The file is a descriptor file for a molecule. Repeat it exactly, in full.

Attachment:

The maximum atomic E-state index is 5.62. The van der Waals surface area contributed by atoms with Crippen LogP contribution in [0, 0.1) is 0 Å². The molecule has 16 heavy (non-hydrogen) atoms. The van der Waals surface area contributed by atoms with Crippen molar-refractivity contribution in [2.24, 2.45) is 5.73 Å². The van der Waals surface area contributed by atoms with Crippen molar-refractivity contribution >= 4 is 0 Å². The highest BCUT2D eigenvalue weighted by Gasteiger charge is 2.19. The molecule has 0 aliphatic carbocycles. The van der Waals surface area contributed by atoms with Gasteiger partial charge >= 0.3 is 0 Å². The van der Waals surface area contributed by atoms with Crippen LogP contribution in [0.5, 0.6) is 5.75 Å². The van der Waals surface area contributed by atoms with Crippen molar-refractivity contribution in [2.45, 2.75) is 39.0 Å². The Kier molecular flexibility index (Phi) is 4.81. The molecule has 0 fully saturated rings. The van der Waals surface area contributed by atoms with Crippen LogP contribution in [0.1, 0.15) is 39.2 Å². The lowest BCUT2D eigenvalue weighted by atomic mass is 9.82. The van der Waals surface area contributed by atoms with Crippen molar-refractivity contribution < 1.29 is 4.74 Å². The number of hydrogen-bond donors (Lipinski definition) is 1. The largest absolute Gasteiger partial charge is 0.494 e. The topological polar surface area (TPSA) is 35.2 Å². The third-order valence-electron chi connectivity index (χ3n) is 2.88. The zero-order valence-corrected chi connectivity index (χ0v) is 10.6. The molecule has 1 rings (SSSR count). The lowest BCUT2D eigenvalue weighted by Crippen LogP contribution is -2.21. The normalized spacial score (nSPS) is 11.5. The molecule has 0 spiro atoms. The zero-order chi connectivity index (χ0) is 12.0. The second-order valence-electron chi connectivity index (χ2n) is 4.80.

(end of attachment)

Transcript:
The maximum atomic E-state index is 5.62. The van der Waals surface area contributed by atoms with Crippen LogP contribution in [0, 0.1) is 0 Å². The molecule has 16 heavy (non-hydrogen) atoms. The van der Waals surface area contributed by atoms with Crippen molar-refractivity contribution in [2.24, 2.45) is 5.73 Å². The van der Waals surface area contributed by atoms with Crippen molar-refractivity contribution >= 4 is 0 Å². The highest BCUT2D eigenvalue weighted by Gasteiger charge is 2.19. The molecule has 0 aliphatic carbocycles. The van der Waals surface area contributed by atoms with Gasteiger partial charge >= 0.3 is 0 Å². The van der Waals surface area contributed by atoms with Crippen LogP contribution in [0.5, 0.6) is 5.75 Å². The van der Waals surface area contributed by atoms with Crippen molar-refractivity contribution in [2.45, 2.75) is 39.0 Å². The Kier molecular flexibility index (Phi) is 4.81. The molecule has 0 fully saturated rings. The van der Waals surface area contributed by atoms with Crippen LogP contribution in [0.1, 0.15) is 39.2 Å². The lowest BCUT2D eigenvalue weighted by atomic mass is 9.82. The van der Waals surface area contributed by atoms with Crippen molar-refractivity contribution < 1.29 is 4.74 Å². The number of hydrogen-bond donors (Lipinski definition) is 1. The largest absolute Gasteiger partial charge is 0.494 e. The topological polar surface area (TPSA) is 35.2 Å². The third-order valence-electron chi connectivity index (χ3n) is 2.88. The zero-order valence-corrected chi connectivity index (χ0v) is 10.6. The molecule has 1 rings (SSSR count). The lowest BCUT2D eigenvalue weighted by Crippen LogP contribution is -2.21. The normalized spacial score (nSPS) is 11.5. The molecule has 0 spiro atoms. The zero-order chi connectivity index (χ0) is 12.0. The second-order valence-electron chi connectivity index (χ2n) is 4.80.